Five Reasons Politicians Can No Longer Ignore the Nones
The news on “nones” is the latest hot topic.(1) Not just around secular movement water coolers, but in the mainstream media. Major newspapers read: “losing our religion,” “one in five Americans reports no religious affiliation” and “labeled ‘nones’ because they claim either no religious preference or no religion at all.” While the public focus is on the changing religious identity of the average American, the takeaway for elected officials should be this: the religious unaffiliated are a growing segment of the electorate. Here are five reasons why politicians can no longer afford to ignore us:
1. Constituency Take-Over
Not just the fact that 46 million Americans are right now religiously unaffiliated, but the rate of growth is staggering! In the last five years alone, the percentage of U.S. adults who are unaffiliated with any religion increased from 15% to just under 20%. With each election, the number of unaffiliated voters grows. The religious pandering that won elections in the past, won’t fly in the future.
2. The Young Vote
Much of the growth comes from the young unaffiliated crowd coming of age. A third of adults under 30 are religiously unaffiliated and the old notion that young voters don’t make a difference no longer applies. In the last two presidential elections young voters gave the Democratic Party a majority of their votes.(2) It is unwise to alienate your most supportive voters by ignoring their demographics.
3. We May Be Persuaded
Campaigns are clamoring to appeal to the coveted undecided or non-party-line voters. Nones have a higher percentage of “Independents/other” and moderates than the general public. Here they are, now appeal to them.
4. Ahead of the Curve
Look at the trends in public opinion on major social issues and you’ll see nones ahead of the curve of the general public. 61% of nones supported same-sex marriage in 2001, when only 35% of the general public did. But the public is catching up, with support now around 50%.(3) Pay attention to nones and politicians might again be an inspiration to society.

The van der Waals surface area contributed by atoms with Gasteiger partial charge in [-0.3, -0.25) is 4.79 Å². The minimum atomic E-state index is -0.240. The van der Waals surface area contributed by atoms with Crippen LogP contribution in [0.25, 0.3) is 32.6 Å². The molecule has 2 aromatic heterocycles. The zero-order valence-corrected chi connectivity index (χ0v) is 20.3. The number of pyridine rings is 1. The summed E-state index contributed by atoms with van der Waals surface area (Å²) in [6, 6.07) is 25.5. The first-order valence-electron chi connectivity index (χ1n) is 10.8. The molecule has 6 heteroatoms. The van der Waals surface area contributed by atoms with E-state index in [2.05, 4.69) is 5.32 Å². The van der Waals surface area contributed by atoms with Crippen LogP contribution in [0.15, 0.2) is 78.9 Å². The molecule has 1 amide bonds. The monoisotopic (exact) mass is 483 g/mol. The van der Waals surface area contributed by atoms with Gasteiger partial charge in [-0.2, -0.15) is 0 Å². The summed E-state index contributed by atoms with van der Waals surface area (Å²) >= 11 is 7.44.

5. It Goes Both Ways
Almost one quarter of Democratic and Democratic-Leaning registered voters are religiously unaffiliated. The party that aligns closer with nones on social issues pushes them away with unnecessary affirmations of religiosity, like awkwardly forcing God into the party platform.
Although religiously unaffiliated voters lean Democratic, the percentage of the Republican or Republican-Leaning registered voters who do not identify with a religion is growing. More than one-in-ten Republicans is being told by his or her own party that he or she is not a true American. Knock it off Republican Party, and you could court the 50% of nones who would rather have a smaller government with fewer services. Uphold the most patriotic and traditional American value of all, a secular government, or risk losing your fiscally conservative, religiously unaffiliated voters.
Let’s hope politicians keep this advice in mind as they persuade Americans to select their name on the ballot. Because when given a list of religious options, a large and growing number of voters have no problem selecting “none of the above.”
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